In Lashner’s eighth Victor Carl mystery, Bagmen: A Victor Carl Novel, the down-on-his-luck lawyer agrees to serve as a bagman for a corrupt politician.
What did you like about being a federal prosecutor?
Being a prosecutor is the greatest job in America. When done right, the role is not about stats or publicity, but helping the innocent and going after the guilty. What other job, excluding superhero, has Do Justice as its primary job description? I loved that role, and in my crime fiction there’s always someone trying to fill it.
Such as Victor Carl?
Victor often doesn’t follow the legal niceties, but in the end, despite himself, he’s looking to do justice. The challenge for him, and for the rest of us of course, is figuring out what that means.
If Victor is such a clever, able lawyer, why is he such a loser?
I don’t think he’s a loser; he just hasn’t achieved the level of what society considers success that would make him feel better about himself. The thing about Victor is that he’s a master of self-sabotage. He wants to be a hard-edged man of the world, stepping on heads in his climb to the heights, but really, whenever the choice is between reaching high for the gold ring or stooping down to help some lost soul, Victor stoops. And the ring goes unclaimed. And he hates himself for his weakness. And he swears he’ll get that ring the next time. And then it happens again.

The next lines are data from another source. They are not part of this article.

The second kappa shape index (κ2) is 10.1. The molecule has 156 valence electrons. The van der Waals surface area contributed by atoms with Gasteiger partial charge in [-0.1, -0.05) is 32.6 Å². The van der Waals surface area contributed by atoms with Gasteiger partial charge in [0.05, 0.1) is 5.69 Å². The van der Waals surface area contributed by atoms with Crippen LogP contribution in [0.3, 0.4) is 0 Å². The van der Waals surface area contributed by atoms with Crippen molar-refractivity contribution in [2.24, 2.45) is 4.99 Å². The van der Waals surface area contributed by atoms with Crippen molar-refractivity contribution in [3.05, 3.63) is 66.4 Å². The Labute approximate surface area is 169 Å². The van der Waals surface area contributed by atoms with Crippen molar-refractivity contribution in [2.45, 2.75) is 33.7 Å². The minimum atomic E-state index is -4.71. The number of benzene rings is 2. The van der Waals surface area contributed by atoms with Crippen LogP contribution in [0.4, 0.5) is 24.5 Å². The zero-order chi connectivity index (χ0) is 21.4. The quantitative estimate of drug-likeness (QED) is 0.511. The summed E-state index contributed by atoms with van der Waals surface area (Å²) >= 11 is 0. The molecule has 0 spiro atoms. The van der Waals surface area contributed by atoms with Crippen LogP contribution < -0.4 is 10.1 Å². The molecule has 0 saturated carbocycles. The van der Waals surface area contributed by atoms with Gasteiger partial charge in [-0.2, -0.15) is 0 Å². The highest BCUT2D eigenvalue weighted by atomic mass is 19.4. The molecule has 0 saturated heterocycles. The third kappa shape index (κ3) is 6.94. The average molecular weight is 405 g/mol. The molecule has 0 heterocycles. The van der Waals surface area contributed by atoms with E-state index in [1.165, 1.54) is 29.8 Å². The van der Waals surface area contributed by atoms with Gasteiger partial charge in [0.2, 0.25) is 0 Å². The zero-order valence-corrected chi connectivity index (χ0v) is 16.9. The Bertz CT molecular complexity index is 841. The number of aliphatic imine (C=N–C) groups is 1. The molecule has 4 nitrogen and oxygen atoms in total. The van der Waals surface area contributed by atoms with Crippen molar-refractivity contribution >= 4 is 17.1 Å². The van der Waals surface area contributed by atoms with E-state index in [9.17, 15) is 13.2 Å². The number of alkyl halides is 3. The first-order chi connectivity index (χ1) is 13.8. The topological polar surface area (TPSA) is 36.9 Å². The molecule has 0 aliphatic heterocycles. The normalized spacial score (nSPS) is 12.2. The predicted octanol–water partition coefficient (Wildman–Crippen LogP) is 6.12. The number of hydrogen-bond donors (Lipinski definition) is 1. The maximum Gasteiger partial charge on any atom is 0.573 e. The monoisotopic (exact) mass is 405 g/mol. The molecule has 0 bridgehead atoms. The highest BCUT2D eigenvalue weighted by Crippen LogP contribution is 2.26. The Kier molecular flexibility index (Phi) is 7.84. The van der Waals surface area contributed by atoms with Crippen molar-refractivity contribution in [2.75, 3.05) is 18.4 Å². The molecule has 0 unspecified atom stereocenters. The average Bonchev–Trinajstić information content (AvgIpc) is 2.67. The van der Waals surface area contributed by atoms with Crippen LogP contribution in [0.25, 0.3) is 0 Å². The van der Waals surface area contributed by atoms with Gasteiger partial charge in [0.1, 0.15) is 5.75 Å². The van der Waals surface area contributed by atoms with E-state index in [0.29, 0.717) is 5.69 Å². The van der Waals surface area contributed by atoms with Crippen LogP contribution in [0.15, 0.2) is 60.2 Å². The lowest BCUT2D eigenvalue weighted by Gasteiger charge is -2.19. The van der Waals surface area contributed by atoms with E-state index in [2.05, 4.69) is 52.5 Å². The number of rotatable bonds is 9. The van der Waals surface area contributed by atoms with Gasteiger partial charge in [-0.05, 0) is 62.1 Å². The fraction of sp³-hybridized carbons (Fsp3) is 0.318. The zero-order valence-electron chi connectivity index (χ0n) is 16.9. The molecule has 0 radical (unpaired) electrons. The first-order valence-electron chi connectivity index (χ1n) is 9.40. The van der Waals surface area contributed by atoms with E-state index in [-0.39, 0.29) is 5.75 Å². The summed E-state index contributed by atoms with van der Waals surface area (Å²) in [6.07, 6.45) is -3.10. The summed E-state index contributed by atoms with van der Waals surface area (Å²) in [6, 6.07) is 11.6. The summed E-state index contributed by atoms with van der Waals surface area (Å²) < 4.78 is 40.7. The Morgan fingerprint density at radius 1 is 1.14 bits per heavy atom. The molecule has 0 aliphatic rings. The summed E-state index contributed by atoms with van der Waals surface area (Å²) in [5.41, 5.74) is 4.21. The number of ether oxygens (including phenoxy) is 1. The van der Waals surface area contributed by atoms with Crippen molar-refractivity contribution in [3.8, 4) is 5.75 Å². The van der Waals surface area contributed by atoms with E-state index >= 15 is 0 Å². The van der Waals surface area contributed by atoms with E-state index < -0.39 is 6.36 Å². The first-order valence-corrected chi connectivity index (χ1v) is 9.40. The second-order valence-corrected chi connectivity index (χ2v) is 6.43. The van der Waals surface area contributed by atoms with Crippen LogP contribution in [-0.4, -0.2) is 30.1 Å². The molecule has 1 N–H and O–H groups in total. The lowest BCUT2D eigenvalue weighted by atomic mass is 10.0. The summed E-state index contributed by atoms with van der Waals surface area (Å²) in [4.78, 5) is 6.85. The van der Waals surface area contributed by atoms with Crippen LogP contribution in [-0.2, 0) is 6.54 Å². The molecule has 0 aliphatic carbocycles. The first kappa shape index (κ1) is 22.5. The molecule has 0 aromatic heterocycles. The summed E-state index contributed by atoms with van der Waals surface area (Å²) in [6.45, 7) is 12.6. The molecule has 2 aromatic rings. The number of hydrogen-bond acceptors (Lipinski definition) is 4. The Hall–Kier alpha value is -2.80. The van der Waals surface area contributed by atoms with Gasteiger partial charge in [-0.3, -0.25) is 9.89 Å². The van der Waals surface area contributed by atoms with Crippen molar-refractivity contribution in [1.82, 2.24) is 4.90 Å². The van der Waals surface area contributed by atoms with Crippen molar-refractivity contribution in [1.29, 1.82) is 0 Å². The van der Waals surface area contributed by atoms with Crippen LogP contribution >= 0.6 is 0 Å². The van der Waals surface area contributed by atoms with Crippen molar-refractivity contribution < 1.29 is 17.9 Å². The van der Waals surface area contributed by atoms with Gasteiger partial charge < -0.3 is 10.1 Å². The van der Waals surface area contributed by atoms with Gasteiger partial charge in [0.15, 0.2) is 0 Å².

How do you avoid the book’s ample humor from blunting your character’s anger or the humor from drowning the anger?
I’ve always thought humor and anger are two sides of the same coin. Humor is serious business, and I like jokes with bite, which means there must be some anger mixed in. The balance is the key, but Victor doesn’t do good-natured jolly humor. Even his puns have teeth.
What are your future plans for Victor?
The whole series is about his flailing attempts to figure out his own moral code. It’s a trial-and-error sort of thing—emphasis on the error—and each story helps him formulate another precept or two. For him, his code is a series of lines he hopes he can cross in his never-ending quest for success and sex, and then realizes he can’t. There are always more lines to draw.
What do your readers wish for Victor?
They want him to grow in more traditional ways, get a better job, a girlfriend, a wife, better suits, maybe a gym membership. My readers are good souls and they all want Victor to be fat and happy, but that would probably be the worst thing for Victor, both as a character and as a man.